Narasimha Chintaman Kelkar

Narasimha Chintaman Kelkar
Born (1872-08-24)24 August 1872
Miraj, Maharashtra, India
Died 14 October 1947(1947-10-14) (aged 75)
Pune, India
Other names Tatyasaheb Kelkar
Movement Indian Independence Movement

Narasimha Chintaman Kelkar (N. C. Kelkar), popularly known as Sahityasamrat Tatyasaheb Kelkar (24 August 1872 – 14 October 1947), was a lawyer from Miraj as well as a dramatist, novelist, short story writer, poet, biographer, critic, historian, writer on philosophical and political themes. He was also a literary and political figure in Maharashtra, India, and also both editor and trustee of the newspaper Kesari.

He was associated with Shikshana Prasarak Mandali Pune, education society in Pune established in 1904. He was closely associated with Bal Gangadhar Tilak in the Indian independence movement.

After the death of Tilak in 1920, he became one of the foremost leaders of the Tilakites in the Congress. He was member of the Viceroy’s Council during 1924–1929. He was president of Akhil Bharatiya Hindu Mahasabha twice at Jabalpur in 1928 and Delhi at 1932.[1][2]

Early life

Narasimha Chintaman Kelkar was born on 24 August 1872 in the town of Modnimb near Miraj Maharashtra.[3] After finishing his high school education at age 16, he sequentially attended Rajaram College in Kolhapur, and Fergusson College and Deccan College in Pune to receive his bachelor's degree at age 19. Three years later, in 1894, he received his law degree.

In 1896, Kelkar joined the staff of English daily Maratha, which Lokmanya Tilak had cofounded a few years earlier. The next year, he assumed the editorship of Maratha, and served in that capacity until 1908. He also wrote articles in Marathi daily Kesari (केसरी), which also had been cofounded by Tilak. He assumed the editorship of Kesari in 1910, and served eminently in that capacity until 1932.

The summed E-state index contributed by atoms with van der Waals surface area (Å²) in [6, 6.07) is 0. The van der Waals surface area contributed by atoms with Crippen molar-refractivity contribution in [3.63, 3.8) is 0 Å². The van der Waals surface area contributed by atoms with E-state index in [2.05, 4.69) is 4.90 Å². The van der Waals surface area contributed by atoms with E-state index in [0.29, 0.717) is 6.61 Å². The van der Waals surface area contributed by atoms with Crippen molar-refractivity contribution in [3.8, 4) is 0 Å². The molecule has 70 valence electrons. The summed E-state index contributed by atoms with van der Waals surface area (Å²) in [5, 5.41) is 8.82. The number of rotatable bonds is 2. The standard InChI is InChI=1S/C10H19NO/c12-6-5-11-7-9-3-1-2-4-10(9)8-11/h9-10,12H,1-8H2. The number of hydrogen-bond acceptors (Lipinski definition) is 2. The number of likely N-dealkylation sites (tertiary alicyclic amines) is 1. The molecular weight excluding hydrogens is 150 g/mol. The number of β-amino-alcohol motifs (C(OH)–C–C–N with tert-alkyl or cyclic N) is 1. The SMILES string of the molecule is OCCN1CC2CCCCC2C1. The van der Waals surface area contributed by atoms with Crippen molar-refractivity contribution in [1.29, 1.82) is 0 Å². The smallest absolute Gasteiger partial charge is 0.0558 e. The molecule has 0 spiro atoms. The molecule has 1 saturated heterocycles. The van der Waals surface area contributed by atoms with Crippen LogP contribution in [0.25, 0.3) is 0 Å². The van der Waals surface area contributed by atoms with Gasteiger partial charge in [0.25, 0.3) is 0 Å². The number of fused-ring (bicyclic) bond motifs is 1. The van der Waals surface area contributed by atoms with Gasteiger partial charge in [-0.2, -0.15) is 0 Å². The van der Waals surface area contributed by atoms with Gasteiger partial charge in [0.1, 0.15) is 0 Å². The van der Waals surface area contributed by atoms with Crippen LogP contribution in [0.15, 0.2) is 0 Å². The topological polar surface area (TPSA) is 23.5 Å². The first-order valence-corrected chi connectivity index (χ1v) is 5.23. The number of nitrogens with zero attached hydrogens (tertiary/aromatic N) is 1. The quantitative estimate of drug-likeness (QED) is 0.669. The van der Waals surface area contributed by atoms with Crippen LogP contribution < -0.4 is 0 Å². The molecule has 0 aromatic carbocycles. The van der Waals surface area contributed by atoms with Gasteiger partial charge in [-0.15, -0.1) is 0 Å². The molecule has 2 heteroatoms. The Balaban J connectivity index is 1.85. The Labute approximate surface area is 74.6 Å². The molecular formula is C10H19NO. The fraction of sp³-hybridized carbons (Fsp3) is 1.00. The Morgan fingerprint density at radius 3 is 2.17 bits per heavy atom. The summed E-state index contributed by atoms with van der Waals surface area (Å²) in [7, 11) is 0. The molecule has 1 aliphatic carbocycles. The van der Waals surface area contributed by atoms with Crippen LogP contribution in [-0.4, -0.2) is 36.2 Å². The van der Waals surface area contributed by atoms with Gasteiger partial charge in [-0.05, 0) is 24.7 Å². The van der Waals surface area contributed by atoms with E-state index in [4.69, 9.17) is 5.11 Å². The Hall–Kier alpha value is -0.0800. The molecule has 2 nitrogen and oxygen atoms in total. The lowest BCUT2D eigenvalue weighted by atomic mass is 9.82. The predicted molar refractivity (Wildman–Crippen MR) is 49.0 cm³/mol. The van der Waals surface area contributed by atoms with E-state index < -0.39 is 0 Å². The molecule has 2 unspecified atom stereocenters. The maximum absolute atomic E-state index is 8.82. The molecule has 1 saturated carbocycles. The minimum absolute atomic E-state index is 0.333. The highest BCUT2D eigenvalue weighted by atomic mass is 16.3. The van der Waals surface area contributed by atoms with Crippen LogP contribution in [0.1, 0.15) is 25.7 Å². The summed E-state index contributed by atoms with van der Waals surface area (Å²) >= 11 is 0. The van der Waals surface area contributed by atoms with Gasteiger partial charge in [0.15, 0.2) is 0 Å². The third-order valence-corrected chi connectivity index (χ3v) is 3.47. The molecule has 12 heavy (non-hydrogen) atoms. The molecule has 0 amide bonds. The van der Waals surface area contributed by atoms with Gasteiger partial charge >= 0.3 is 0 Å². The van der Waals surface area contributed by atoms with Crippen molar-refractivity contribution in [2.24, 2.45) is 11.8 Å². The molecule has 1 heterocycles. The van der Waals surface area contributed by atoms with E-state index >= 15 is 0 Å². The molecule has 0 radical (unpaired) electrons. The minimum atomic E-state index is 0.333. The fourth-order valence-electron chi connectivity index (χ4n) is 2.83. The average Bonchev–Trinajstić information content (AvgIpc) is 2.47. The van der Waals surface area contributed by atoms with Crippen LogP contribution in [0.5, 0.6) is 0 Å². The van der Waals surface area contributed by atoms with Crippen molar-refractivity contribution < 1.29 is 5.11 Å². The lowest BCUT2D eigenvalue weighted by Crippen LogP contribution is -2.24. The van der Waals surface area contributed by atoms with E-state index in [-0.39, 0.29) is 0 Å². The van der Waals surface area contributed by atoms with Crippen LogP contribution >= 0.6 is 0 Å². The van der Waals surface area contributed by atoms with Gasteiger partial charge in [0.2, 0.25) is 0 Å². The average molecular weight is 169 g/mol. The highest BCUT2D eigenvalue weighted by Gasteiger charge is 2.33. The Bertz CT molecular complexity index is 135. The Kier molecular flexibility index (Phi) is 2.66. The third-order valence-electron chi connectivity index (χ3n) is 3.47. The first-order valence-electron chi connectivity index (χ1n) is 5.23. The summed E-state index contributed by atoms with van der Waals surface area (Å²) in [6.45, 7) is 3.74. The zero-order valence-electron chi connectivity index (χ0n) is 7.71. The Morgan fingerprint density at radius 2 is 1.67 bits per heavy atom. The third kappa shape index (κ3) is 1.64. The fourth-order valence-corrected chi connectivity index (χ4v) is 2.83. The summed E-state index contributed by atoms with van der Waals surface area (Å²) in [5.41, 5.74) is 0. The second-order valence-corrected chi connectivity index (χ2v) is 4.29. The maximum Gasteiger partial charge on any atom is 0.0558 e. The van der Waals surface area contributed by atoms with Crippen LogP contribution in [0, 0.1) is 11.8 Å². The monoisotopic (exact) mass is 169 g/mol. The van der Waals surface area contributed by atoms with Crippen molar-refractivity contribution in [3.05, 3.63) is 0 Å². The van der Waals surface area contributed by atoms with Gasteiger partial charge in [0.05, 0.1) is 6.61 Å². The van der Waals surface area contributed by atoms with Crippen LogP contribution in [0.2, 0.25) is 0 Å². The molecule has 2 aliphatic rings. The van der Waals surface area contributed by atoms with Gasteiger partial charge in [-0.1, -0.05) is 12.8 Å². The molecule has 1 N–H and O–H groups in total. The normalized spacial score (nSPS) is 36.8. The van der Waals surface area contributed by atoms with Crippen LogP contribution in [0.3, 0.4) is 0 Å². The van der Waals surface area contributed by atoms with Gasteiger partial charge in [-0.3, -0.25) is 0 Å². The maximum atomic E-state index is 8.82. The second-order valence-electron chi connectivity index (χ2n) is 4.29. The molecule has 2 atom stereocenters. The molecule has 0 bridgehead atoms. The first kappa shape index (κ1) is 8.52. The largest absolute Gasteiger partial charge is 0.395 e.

Kelkar was a member of Pune municipal council for 25 years. During six of those years, he was the mayor.

Round table conference

In 1932, under the leadership of Mahatma Gandhi, Kelkar served as a member of the third round table conference which was held in London with the British government to discuss India's independence.

Five years later, at age 65, he retired from public life, devoting his time thereafter entirely to literary pursuits until his death on 14 October 1947. (India had received its independence from the British Raj two months earlier.) On the night of his death, he had peacefully gone to bed after composing a few hours earlier two poems on "death".


This is a poem that he wrote on the night before his death.

I am beginning to see Death, but it cannot scare me;
I always knew that I would meet it someday.
He who enters the forest with a bow and arrow is not scared of the tiger,
But welcomes it with a smile.

When I was born, the Pancha Mahabhoota combined to form my body.
That is a debt that I have to repay.
With their aid, I have constantly lived happily and that is enough for me;
In the end, to return to each whatever I have borrowed,
What can be better than that?

Literary accomplishments

Kelkar wrote literary criticism, poetry, plays, history, novels, essays, and a detailed biography of Lokmanya Tilak. He wrote a scholarly book titled हास्यविनोदमीमांसा. Because of his literary achievements, some Marathi literary associations conferred on him in 1932 the title Sahitya Samrat (साहित्यसम्राट). He presided over Marathi Sahitya Sammelan held in Badoda in 1921.



Short stories




Court cases


Political writing

See also


  1. "Associates in Hindutva Movement: Narsimha Chintaman or Tatyasaheb Kelkar". Retrieved 2010-02-08.
  2. "". Retrieved 20 February 2012. External link in |title= (help)
  3. Gole, R. M. (1976). N. C. Kelkar- Biography of the Marathi litterateur, Narsinha Chintaman Kelkar, 1872–1947. Sahitya Akademi. p. 90.
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